By Ruby Robinson
Today’s Walking Down Memory Lane presentation tells a few facts in and around Church Union, June 10, 1925. Rev. Martyn Sadler sent relevant quotes from The History of the United Church of Canada: (a History, 2012, Donald Schweitzer, ed) notes from Freeman Clowery who had written them for Rev. Jane Aikman and Plymouth minutes found at the ETRC archives have been most useful.
What is striking, it seems to me, is that past history is indeed connected with the passage of time right up to today.
The conversation about union began towards the end of the 19th century. As early as 1889, the Anglicans convened a meeting in Toronto and were joined by the Methodists and the Presbyterians. The Congregationalists supported it, but did not attend. The Congregationalists brought themselves together in a union of their churches in Quebec and Ontario, New Brunswick and Nova Scotia in 1906.
By the time “the Joint Union Committee had agreed on the text”, it was 1908. It was at this point in 1910, that the Congregationalists decided to proceed with Union.
A serious letter was received by the Board on March 25, 1924 from the Congregational Union of Canada lamenting that only $30 had been received for the Church Union Fund from three members: Mr. Haight, Mr. Sangster and Mr. W. H. Abbot.
On April 4, 1924, Plymouth Church Deacons declined an invitation from St. Andrew’s Church to attend a meeting to hear Rev. Brown speak against the principle of Church Union as Plymouth considered themselves a part of the United Church. It seems that 109 people from St. Andrew’s felt the same and 90 years ago joined Plymouth United Church. An effort was made to welcome them and the male members voted some of the male newcomers into positions of responsibility.
On Nov. 28, 1924, a letter was received with news that Plymouth Congregational Church was incorporated (7 George V Chapter 119).
Rev. Dr. Ellery Read, the minister at Plymouth, 1905-1936, and pastor emeritus 1936-1946 played a leading role at the Joint Union Committee meetings held in Toronto and so did Rev. James Robertson’s grandson, Rev. Charles W. Gordon.
Apparently our first minister, Rev. James Robertson’s daughter Mary, attracted the attention of the young Presbyterian minister, Rev. Daniel Gordon, from Lingwick, Quebec. They married in 1851 and their son the Rev. Charles W. Gordon authored Western fiction under the pseudonym of Ralph Conner. You may know some of his books: Cameron of the Royal Mounties, The Sky Pilot, The Man from Glengarry. As a strong supporter of Church Union, The Rev. Gordon, now Moderator of The Presbyterian Church played a significant role in the work concluding with the creation of the United Church of Canada. He may have been acquainted with Rev. Ellery Read when they both attended church union meetings in Toronto.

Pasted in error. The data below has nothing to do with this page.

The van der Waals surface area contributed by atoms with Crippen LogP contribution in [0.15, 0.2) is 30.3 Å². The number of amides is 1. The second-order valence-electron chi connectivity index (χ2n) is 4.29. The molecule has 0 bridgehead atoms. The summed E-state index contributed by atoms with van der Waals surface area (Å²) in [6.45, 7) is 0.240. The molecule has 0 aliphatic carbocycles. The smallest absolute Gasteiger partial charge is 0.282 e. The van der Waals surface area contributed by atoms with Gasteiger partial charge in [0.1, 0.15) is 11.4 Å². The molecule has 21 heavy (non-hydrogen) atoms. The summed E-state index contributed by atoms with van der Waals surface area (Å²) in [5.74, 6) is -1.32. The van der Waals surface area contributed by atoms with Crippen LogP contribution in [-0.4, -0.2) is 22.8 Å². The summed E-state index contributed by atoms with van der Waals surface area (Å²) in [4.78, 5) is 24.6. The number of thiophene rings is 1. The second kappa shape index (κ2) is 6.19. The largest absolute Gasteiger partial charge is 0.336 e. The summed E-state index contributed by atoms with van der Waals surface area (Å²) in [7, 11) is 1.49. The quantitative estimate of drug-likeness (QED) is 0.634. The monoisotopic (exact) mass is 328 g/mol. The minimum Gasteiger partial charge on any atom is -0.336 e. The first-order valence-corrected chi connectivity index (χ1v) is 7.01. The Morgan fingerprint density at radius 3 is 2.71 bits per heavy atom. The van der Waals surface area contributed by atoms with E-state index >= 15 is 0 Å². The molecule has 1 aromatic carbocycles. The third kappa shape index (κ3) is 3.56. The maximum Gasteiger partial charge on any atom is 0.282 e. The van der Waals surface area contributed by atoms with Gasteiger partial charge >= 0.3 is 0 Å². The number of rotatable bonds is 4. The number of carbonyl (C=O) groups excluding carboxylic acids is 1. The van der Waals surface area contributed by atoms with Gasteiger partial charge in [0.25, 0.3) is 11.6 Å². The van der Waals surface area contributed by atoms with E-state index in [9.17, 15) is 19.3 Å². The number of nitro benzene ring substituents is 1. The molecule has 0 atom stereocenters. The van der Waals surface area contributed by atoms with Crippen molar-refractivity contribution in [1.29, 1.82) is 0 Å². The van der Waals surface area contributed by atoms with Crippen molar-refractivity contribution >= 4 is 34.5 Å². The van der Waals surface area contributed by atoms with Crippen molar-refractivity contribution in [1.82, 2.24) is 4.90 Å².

We are honored today to have our former minister Rev. Jane Aikman and John Foster from Moncton, New Brunswick with us. As well, we are delighted to have two of Rev. James Robertson, 4X great granddaughters Mary Delorme from Greenfield Park, Quebec and her sister Anna McClure from Sutton, Quebec. They are related to Dr. Robert McClure who was in 1968 the United Church’s first lay Moderator.
In 1926 at an annual meeting, the new by-laws were passed to bring now Plymouth United Church in conformity with that suggested by the United Church in their Basis of Union. It was introduced by F. S. Rugg and seconded by W. H. Abbot.
Another topic leading through the passage of time up to us here today is about Rev. Frank Day, our seventh minister, 1896-1905. He came back on a pulpit visit in 1920 when he was the director of the Forward Movement, a spiritual movement and was concerned about raising funds to supplement Congregational ministers’ and retired ministers salaries and for the African missions, particularly Angola. Its first mission station, Bailundu, was established in 1881 and Selma Chipenda Dansokho tells me that her grandfather, Jesse Chipenda, attended this mission school for a time and continued his education at others. It is quite amazing to think that perhaps the Plymouth mission support lead to Selma’s path here. Who knows what doors will open for us here at Plymouth-Trinity when we give a donation to the Mission and Service Fund.
Ruby Robinson June 7, 2015.
Culte en franÃ§ais Ã 9 h dans la chapelle.
English service at 10:30 in the sanctuary.
Join us at Plymouth-Trinity for a family-friendly worship experience. We have a children's corner in the sanctuary with craft supplies and helpful volunteers. Some Sundays there is also a 30-minute children's programme during worship-time for kids of all ages.
A reminder to please make sure your car does not cross the yellow lines outlining the bike path in the church parking lot.